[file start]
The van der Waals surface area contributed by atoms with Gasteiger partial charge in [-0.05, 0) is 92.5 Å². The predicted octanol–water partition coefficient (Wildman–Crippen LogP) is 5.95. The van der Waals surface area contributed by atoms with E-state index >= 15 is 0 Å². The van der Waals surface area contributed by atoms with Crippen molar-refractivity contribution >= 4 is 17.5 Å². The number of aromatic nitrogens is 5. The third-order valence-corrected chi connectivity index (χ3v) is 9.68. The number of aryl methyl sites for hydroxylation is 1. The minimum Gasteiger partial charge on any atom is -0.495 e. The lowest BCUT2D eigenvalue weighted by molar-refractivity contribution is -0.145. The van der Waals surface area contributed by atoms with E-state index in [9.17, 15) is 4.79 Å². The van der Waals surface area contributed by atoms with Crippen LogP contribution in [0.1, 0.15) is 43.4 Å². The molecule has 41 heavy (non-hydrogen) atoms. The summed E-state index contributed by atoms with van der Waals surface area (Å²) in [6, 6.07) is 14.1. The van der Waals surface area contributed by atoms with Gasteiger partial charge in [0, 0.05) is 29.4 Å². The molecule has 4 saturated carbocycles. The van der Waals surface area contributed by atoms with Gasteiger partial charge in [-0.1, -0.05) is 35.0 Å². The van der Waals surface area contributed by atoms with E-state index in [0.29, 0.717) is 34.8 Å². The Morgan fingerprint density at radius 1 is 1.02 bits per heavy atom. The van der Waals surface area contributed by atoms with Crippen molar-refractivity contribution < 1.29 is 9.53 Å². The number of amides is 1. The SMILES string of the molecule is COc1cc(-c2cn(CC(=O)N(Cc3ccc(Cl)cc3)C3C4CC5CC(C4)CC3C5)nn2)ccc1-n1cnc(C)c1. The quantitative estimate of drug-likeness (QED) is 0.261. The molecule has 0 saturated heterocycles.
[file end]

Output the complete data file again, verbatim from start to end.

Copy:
The van der Waals surface area contributed by atoms with Gasteiger partial charge in [-0.05, 0) is 92.5 Å². The predicted octanol–water partition coefficient (Wildman–Crippen LogP) is 5.95. The van der Waals surface area contributed by atoms with E-state index >= 15 is 0 Å². The van der Waals surface area contributed by atoms with Crippen molar-refractivity contribution >= 4 is 17.5 Å². The number of aromatic nitrogens is 5. The third-order valence-corrected chi connectivity index (χ3v) is 9.68. The number of aryl methyl sites for hydroxylation is 1. The minimum Gasteiger partial charge on any atom is -0.495 e. The lowest BCUT2D eigenvalue weighted by molar-refractivity contribution is -0.145. The van der Waals surface area contributed by atoms with E-state index in [9.17, 15) is 4.79 Å². The van der Waals surface area contributed by atoms with Crippen LogP contribution in [0.1, 0.15) is 43.4 Å². The molecule has 41 heavy (non-hydrogen) atoms. The summed E-state index contributed by atoms with van der Waals surface area (Å²) in [6, 6.07) is 14.1. The van der Waals surface area contributed by atoms with Gasteiger partial charge in [0, 0.05) is 29.4 Å². The molecule has 4 saturated carbocycles. The van der Waals surface area contributed by atoms with Gasteiger partial charge in [-0.1, -0.05) is 35.0 Å². The van der Waals surface area contributed by atoms with E-state index in [0.29, 0.717) is 34.8 Å². The Morgan fingerprint density at radius 1 is 1.02 bits per heavy atom. The van der Waals surface area contributed by atoms with Crippen molar-refractivity contribution < 1.29 is 9.53 Å². The number of amides is 1. The SMILES string of the molecule is COc1cc(-c2cn(CC(=O)N(Cc3ccc(Cl)cc3)C3C4CC5CC(C4)CC3C5)nn2)ccc1-n1cnc(C)c1. The quantitative estimate of drug-likeness (QED) is 0.261. The molecule has 0 saturated heterocycles.